The irony of the age in which we live is that modern man lives autonomously. What is the worth of the clergy or even God himself if I can take care of myself? Nouwen says “one of the most painful realizations for so many Christian leaders is that fewer and fewer young people feel attracted to follow in their footsteps.”[7] When a growing majority of our population sense that there is no need for God or the church, then logically the priest will desire to turn rocks into bread, for he will have no other alternative than to capitulate to the world. But the priest of God must resist this temptation. The role of the Christian leader is to be irrelevant. If he seeks to do miracles in his name, he is failing his primary calling. Christians have nothing spectacular to offer in and of themselves, rather they offer weakness in the flesh and the sufficiency of Christ.[8]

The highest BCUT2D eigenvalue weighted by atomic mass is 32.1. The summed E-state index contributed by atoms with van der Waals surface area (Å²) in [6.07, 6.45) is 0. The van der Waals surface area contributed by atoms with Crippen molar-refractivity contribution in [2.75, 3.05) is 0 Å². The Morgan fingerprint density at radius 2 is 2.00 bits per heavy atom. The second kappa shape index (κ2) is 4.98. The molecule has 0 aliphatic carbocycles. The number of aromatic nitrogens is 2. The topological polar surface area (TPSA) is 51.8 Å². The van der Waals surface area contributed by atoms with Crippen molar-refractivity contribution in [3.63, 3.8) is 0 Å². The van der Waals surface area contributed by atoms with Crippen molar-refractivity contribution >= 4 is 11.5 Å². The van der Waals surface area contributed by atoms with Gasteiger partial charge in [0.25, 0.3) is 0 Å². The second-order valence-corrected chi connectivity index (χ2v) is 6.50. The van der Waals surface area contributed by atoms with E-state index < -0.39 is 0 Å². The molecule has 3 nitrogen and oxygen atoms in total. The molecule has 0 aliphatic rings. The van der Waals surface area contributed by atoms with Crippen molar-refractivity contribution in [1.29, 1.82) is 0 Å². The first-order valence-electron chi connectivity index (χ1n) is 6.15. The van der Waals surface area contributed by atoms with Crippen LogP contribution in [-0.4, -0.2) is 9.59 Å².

Jesus’ commission of Peter to be a shepherd to the shepherdless caused Peter to analyze the depths of his motives.[9] Before Peter could go and give of himself to others he needed to be reminded of his main goal. Jesus then asks him if he loves him.[10] Every time Jesus penetrated Peter with his divine inquiry Peter realized more and more his true mission. Jesus did not just seek servants, but servants who loved him. Peter could not go unless he first realized whom he was representing. The incarnate Christ adorned himself in human flesh so that men could see his fleshness and desire his heart. The heart of our Lord is radically reflective of the love of God. If the Christian leader is going to demonstrate love to those who hurt and hunger than his heart must be as Christ’s.